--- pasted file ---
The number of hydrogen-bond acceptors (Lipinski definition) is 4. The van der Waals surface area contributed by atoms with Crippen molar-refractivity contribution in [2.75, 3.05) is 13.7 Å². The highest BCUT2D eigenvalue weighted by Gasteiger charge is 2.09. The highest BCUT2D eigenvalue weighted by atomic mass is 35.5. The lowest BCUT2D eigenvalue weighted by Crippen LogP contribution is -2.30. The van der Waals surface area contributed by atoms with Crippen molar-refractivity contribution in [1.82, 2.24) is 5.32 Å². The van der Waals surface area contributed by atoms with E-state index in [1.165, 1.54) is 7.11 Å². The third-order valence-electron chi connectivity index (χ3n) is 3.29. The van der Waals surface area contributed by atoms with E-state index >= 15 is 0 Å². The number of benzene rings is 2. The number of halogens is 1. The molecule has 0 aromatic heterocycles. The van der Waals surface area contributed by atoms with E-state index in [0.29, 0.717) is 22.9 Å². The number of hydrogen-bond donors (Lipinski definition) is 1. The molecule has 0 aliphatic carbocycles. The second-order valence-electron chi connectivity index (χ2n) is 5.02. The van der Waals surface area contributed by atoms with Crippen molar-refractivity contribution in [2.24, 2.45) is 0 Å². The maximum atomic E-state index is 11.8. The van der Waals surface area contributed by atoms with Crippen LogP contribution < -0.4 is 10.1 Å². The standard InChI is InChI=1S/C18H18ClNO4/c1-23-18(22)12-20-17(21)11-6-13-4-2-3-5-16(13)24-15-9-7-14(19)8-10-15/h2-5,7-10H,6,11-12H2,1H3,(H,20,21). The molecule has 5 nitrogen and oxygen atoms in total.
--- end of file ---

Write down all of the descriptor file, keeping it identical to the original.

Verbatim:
The number of hydrogen-bond acceptors (Lipinski definition) is 4. The van der Waals surface area contributed by atoms with Crippen molar-refractivity contribution in [2.75, 3.05) is 13.7 Å². The highest BCUT2D eigenvalue weighted by Gasteiger charge is 2.09. The highest BCUT2D eigenvalue weighted by atomic mass is 35.5. The lowest BCUT2D eigenvalue weighted by Crippen LogP contribution is -2.30. The van der Waals surface area contributed by atoms with Crippen molar-refractivity contribution in [1.82, 2.24) is 5.32 Å². The van der Waals surface area contributed by atoms with E-state index in [1.165, 1.54) is 7.11 Å². The third-order valence-electron chi connectivity index (χ3n) is 3.29. The van der Waals surface area contributed by atoms with E-state index >= 15 is 0 Å². The number of benzene rings is 2. The number of halogens is 1. The molecule has 0 aromatic heterocycles. The van der Waals surface area contributed by atoms with E-state index in [0.29, 0.717) is 22.9 Å². The number of hydrogen-bond donors (Lipinski definition) is 1. The molecule has 0 aliphatic carbocycles. The second-order valence-electron chi connectivity index (χ2n) is 5.02. The van der Waals surface area contributed by atoms with Crippen molar-refractivity contribution in [2.24, 2.45) is 0 Å². The maximum atomic E-state index is 11.8. The van der Waals surface area contributed by atoms with Crippen LogP contribution < -0.4 is 10.1 Å². The standard InChI is InChI=1S/C18H18ClNO4/c1-23-18(22)12-20-17(21)11-6-13-4-2-3-5-16(13)24-15-9-7-14(19)8-10-15/h2-5,7-10H,6,11-12H2,1H3,(H,20,21). The molecule has 5 nitrogen and oxygen atoms in total.